The powerful cheat for themselves, the powerless cheat for others The upper class isn't less ethical, just more likely to lie for selfish reasons.
Research has previously shown that upper-class individuals are more likely to behave unethically than lower-class people. But, says David Dubois, lead researcher of a new paper in the Journal of Personality and Social Psychology, it’s not that simple: both groups behave unethically in different contexts.
Dubois’ research group found that people with higher socioeconomic status (SES) were more likely to behave unethically when the behavior benefitted themselves, while lower-SES people were more likely to be unethical to benefit other individuals. "Many people think of unethical behaviour in terms of selfish behavior—violating moral standards to give yourself an advantage," explains Jared Piazza, who was not involved with the research. "But the researchers here draw a distinction between violating a moral standard like 'it’s wrong to steal' to benefit others, and violating a moral standard to benefit yourself."
This distinction is important, says Dubois. Previous research has only tested unethical behavior that is selfish—it turns out that when unselfish unethical behavior is tested too, lower-SES individuals are just as likely to be unethical......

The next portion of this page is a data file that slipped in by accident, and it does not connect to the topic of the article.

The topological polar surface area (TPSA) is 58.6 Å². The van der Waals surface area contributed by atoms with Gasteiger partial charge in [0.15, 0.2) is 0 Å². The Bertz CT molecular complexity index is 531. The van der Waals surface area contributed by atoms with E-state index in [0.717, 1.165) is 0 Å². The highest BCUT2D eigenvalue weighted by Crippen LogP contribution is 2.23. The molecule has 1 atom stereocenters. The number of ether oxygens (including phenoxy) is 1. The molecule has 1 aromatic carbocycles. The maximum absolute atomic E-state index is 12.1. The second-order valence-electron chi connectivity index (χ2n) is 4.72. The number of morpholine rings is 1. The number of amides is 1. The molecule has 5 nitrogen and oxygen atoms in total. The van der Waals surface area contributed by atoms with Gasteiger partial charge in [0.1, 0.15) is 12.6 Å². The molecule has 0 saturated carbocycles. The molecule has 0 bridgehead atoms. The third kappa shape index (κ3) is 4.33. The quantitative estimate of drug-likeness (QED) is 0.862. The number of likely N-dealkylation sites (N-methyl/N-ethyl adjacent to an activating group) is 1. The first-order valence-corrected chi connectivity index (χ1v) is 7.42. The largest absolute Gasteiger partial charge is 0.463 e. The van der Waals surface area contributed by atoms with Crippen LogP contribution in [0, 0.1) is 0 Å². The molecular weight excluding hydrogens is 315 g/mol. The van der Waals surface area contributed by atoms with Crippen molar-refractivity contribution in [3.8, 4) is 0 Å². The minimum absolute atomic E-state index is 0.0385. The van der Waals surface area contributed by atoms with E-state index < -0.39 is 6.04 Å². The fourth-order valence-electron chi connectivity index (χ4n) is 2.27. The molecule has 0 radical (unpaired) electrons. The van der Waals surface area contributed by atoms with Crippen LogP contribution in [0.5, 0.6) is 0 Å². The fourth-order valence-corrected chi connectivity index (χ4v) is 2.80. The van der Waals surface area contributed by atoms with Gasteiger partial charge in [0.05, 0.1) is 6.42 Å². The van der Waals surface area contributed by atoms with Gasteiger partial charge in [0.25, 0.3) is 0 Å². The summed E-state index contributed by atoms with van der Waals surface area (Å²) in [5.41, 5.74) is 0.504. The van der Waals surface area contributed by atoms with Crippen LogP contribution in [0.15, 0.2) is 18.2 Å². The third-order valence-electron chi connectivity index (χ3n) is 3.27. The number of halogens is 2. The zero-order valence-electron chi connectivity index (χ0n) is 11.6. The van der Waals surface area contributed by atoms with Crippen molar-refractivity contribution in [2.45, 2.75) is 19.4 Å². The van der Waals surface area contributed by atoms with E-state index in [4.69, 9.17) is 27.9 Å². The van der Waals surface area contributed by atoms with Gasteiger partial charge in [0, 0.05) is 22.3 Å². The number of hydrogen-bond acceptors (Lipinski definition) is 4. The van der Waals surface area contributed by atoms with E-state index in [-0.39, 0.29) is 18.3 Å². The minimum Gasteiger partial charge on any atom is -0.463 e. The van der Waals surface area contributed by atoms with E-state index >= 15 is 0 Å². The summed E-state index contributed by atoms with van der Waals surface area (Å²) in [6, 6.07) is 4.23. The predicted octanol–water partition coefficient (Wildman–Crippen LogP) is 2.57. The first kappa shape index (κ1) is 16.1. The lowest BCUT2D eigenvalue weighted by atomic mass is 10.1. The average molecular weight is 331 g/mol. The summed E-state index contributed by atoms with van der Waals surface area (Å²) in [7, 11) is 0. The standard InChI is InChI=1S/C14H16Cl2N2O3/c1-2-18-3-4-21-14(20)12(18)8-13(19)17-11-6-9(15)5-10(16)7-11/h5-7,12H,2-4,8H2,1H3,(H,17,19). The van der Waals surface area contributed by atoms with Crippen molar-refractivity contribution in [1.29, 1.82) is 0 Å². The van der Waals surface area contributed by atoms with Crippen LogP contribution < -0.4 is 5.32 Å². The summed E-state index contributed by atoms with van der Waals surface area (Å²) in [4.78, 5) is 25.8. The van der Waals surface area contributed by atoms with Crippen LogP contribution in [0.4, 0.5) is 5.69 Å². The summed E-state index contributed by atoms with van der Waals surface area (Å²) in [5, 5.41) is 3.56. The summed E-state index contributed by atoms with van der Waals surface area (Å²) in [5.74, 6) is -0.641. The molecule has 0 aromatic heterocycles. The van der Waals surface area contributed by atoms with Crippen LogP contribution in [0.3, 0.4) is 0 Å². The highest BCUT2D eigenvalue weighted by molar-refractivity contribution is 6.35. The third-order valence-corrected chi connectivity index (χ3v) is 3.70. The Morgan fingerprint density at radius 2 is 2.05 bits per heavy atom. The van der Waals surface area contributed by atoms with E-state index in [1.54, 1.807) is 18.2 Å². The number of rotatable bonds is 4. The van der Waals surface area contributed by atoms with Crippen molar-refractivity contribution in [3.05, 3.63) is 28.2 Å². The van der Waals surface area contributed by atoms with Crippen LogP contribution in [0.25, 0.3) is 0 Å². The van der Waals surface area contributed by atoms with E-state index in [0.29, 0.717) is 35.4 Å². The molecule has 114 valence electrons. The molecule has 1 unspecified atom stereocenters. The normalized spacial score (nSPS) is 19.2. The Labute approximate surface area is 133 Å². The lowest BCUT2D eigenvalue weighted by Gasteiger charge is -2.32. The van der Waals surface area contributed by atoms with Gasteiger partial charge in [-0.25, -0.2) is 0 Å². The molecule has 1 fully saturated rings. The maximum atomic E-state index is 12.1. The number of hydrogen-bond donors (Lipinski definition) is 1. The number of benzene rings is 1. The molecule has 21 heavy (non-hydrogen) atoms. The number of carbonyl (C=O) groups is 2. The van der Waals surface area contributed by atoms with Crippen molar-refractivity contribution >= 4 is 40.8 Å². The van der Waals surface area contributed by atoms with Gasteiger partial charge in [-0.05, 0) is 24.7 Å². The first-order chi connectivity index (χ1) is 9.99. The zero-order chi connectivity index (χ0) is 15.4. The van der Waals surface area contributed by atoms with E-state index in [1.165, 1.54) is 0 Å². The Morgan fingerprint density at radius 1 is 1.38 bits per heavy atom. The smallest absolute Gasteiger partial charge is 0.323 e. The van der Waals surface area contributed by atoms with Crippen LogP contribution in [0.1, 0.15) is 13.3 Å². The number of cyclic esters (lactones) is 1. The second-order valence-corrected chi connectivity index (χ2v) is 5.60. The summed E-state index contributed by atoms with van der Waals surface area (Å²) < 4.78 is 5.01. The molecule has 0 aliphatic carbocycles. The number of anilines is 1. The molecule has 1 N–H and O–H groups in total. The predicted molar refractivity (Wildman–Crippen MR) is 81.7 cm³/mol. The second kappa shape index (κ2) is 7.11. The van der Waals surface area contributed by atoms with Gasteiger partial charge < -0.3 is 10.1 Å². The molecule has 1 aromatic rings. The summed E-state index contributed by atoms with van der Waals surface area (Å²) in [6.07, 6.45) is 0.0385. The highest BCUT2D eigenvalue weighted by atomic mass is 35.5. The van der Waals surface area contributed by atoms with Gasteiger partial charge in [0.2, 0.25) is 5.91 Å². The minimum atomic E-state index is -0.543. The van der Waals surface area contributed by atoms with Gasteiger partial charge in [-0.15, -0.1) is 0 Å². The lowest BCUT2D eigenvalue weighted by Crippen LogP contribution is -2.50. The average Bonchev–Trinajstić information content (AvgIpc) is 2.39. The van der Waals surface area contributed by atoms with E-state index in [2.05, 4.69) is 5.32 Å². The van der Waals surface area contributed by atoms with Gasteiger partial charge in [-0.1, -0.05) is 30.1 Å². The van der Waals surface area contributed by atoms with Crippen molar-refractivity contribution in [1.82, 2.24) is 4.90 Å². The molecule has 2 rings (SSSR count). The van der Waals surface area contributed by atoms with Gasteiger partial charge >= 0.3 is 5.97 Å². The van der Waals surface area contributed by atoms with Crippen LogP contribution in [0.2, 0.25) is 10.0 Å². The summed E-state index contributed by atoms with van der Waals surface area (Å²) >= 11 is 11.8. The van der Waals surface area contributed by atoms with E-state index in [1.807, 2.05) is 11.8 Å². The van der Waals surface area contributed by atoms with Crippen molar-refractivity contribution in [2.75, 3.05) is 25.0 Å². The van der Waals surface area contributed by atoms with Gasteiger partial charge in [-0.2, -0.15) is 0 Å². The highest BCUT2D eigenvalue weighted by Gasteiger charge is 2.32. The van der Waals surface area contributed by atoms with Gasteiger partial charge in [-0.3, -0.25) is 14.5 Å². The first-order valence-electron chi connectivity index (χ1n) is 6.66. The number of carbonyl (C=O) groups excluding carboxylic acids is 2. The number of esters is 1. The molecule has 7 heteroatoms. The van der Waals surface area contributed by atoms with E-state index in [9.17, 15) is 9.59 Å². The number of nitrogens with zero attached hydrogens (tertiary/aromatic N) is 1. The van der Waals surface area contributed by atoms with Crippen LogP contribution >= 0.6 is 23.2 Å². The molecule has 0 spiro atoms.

Beyond clarifying these points, there are questions to follow up in the future, Dubois adds. For one, this paper didn’t look at the effect of power or SES on the amount of unethical behavior. That is, the researchers looked at how people would behave in a single test, but not at whether a certain group was more likely to be unethical more of the time. There’s also the possibility that different cultures with different moral codes and ideas about power and responsibility might respond differently.
It could have useful application in persuasion, he adds: communicating with different audiences about ethical behavior could emphasize different consequences, either for the self or for others, to discourage the behavior."
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